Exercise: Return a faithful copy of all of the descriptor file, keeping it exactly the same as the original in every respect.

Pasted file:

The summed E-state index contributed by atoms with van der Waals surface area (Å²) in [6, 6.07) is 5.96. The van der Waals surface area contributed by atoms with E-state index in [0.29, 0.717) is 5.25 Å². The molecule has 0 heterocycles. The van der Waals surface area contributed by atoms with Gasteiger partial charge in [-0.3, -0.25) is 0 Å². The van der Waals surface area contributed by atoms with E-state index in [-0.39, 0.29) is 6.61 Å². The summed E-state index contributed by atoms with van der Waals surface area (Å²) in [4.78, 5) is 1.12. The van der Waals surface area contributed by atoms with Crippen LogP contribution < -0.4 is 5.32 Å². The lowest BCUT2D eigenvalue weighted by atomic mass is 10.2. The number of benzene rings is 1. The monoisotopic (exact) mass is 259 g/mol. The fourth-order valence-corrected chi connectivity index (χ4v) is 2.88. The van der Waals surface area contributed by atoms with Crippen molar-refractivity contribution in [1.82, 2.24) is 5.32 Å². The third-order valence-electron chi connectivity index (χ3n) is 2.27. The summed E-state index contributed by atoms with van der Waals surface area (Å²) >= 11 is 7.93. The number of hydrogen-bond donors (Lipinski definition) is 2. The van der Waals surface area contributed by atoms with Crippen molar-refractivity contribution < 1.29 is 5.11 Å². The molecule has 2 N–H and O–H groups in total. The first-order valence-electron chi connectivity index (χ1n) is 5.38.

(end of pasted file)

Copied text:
The summed E-state index contributed by atoms with van der Waals surface area (Å²) in [6, 6.07) is 5.96. The van der Waals surface area contributed by atoms with E-state index in [0.29, 0.717) is 5.25 Å². The molecule has 0 heterocycles. The van der Waals surface area contributed by atoms with Gasteiger partial charge in [-0.3, -0.25) is 0 Å². The van der Waals surface area contributed by atoms with E-state index in [-0.39, 0.29) is 6.61 Å². The summed E-state index contributed by atoms with van der Waals surface area (Å²) in [4.78, 5) is 1.12. The van der Waals surface area contributed by atoms with Crippen LogP contribution < -0.4 is 5.32 Å². The lowest BCUT2D eigenvalue weighted by atomic mass is 10.2. The number of benzene rings is 1. The monoisotopic (exact) mass is 259 g/mol. The fourth-order valence-corrected chi connectivity index (χ4v) is 2.88. The van der Waals surface area contributed by atoms with Crippen molar-refractivity contribution in [1.82, 2.24) is 5.32 Å². The third-order valence-electron chi connectivity index (χ3n) is 2.27. The summed E-state index contributed by atoms with van der Waals surface area (Å²) >= 11 is 7.93. The number of hydrogen-bond donors (Lipinski definition) is 2. The van der Waals surface area contributed by atoms with Crippen molar-refractivity contribution < 1.29 is 5.11 Å². The molecule has 2 N–H and O–H groups in total. The first-order valence-electron chi connectivity index (χ1n) is 5.38.